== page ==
Protect against electrostatic hazards and harness electrostatic potential
Static electricity is omnipresent and can threaten the safety of your staff and operations. Electrostatic discharges pose fire and explosion risks, while charged components can complicate handling or bring production to a halt. Sometimes companies are unaware that static is behind these issues. On the other hand, electrostatic forces have many beneficial applications such as photocopying, ink jet printing, coating and air pollution control. Knowing how static electricity affects your business is the first step towards safety and progress.
Our electrostatic laboratory tests focus on hazard identification and reduction, problem resolution, and application innovation. Electrostatic hazard assessments, on-site measurements and charge elimination/control are all part of our focused, disciplined approach to minimizing the dangers of static electricity, in addition to a comprehensive range of laboratory tests. We are also enthusiastically engaged in electrostatic research in the fields of powder processing problems, environmental applications and biotechnology, among others.
We are passionate about sharing the knowledge we have gained over many years collaborating with our clients to promote safety practice and performance when it comes to electrostatic issues. As a result, industry and government depend on us for consulting, testing and research in this highly specialist field.
- Extensive range of laboratory tests
- Independence for customers in dealing with electrostatic problems
- Focused approach to minimize electrostatic hazards
We support clients through consulting, research, training, and laboratory and on-site testing, enabling self-sufficiency in handling electrostatic challenges. On-site we conduct electrostatic hazards assessments, incident investigations and measurements.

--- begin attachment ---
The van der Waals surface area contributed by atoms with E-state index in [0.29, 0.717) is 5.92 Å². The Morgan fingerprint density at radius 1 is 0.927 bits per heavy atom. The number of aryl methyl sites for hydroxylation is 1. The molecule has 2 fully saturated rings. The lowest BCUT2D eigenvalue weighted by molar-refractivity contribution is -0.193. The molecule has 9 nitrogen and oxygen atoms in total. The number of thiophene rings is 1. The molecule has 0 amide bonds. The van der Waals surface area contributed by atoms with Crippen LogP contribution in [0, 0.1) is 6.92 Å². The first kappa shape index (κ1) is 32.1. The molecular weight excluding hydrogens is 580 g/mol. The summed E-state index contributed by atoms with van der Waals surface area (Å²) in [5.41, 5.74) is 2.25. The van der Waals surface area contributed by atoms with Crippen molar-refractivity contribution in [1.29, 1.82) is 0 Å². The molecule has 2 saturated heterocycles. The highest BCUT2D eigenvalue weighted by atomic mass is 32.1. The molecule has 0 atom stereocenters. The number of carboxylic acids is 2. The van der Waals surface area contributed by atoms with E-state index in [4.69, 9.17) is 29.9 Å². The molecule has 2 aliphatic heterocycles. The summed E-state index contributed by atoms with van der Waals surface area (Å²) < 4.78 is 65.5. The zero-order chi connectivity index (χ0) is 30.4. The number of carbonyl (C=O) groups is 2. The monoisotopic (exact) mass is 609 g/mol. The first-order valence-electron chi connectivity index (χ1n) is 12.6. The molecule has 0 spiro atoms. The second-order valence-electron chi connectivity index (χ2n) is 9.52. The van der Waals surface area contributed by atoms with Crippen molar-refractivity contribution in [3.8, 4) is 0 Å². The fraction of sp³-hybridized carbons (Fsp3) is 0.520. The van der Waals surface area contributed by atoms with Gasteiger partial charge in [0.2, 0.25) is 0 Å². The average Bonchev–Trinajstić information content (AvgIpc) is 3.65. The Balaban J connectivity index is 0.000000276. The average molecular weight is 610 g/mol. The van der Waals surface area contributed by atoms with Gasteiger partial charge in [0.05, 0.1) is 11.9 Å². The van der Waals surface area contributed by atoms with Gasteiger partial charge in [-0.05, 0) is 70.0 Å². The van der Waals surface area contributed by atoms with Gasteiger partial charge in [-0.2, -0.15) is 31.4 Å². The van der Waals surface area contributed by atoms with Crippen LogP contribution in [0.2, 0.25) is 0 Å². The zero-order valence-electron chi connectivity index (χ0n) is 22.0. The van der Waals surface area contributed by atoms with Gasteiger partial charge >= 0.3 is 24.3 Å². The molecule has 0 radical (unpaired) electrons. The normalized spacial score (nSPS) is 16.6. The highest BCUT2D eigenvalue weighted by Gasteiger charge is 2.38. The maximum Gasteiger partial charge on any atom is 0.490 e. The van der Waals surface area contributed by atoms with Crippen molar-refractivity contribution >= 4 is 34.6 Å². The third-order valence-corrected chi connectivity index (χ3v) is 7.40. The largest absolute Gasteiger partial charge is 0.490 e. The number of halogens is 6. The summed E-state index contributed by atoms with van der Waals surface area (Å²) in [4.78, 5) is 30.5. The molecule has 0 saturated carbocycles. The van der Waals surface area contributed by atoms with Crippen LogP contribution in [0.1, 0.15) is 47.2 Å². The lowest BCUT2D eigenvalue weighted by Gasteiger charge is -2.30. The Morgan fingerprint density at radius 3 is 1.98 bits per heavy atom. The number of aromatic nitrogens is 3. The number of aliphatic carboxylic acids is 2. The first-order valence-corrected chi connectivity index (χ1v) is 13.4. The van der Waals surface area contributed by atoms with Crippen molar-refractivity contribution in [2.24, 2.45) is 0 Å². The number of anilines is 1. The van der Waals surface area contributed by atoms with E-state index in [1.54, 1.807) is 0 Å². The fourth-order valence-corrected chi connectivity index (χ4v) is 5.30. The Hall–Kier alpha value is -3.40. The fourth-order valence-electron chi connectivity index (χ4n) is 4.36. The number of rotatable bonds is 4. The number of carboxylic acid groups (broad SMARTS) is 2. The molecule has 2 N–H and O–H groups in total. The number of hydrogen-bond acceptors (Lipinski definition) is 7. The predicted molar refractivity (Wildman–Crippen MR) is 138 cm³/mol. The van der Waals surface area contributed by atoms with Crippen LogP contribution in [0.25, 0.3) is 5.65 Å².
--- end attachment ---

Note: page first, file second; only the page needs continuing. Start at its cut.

In our accredited state-of-the-art and humidity-controlled laboratories, we carry out a complete range of tests in accordance with applicable industry accepted practices and standards such as ASTM D257, BS5958, NFPA 77, and IEC 61340-4-4.
Our comprehensive range of testing methods includes:
- Conductivity - Liquids
- Electrostatic Chargeability – Liquids, liquid sprays, powders
- Laboratory or on-site measurements
- Volume Resistivity – Solid materials, powders, liners, sheets, fabrics
- Surface Resistivity – Sheets, films, fabrics, foils, and coatings
- Charge Relaxation Time – Solid materials, powders, liners, sheets, fabrics
- Propagating Brush Discharge – Sheets, films, fabrics, foils, and coatings
- Breakdown Voltage – Sheets, films, fabrics, foils, and coatings
- Electrostatic Discharge
- Electrical Resistance-To-Ground - Shoes, gloves, clothing, and flooring
- Laboratory or on-site measurements
- Discharge Incendivity (Full-Scale) – Type D FIBC
- Measurement of Resistance to Ground – Type C FIBC
- Breakdown Voltage – Type B FIBC
- Surface Resistivity – Type L1, L2, L3 Liners
- Breakdown Voltage Measurement – Type L1, L2 (multi-layer), L3 (multi-layer) Liners
- We specialize in consultancy, research, training, training, laboratory and on-site testing to give our customers independence in dealing with electrostatic problems.
- We support your business on site with electrostatic hazard assessments, accident investigations and measurements.
- We have accredited, state-of-the-art and humidity-controlled laboratories.
- We are experts at providing seminars for plant operators to assess ignition hazards.
Background information about electrostatic testing
Static electricity is the charge that is generated whenever any two materials make and then break contact. Static electricity is generated during many common processing operations in industry, for example when liquids flow relative to pipe walls or when powder particles come into contact with the surfaces of the processing and conveying equipment.
A great concern posed by static electricity in an industrial setting is the risk of fire and explosion due to the ignition of flammable atmospheres by electrostatic discharges. Flammable gases, liquids, and powders are used in many chemical processing operations and precautions are required to prevent their inadvertent ignition. If the energy of the electrostatic discharge is greater than the minimum ignition energy of the flammable atmosphere a fire or explosion hazard will exist, and measures should be taken to avoid the conditions under which such discharge could occur. If the exclusion or elimination of electrostatic ignition sources is not practical, other measures such as avoidance of flammable atmospheres or explosion protection must be considered.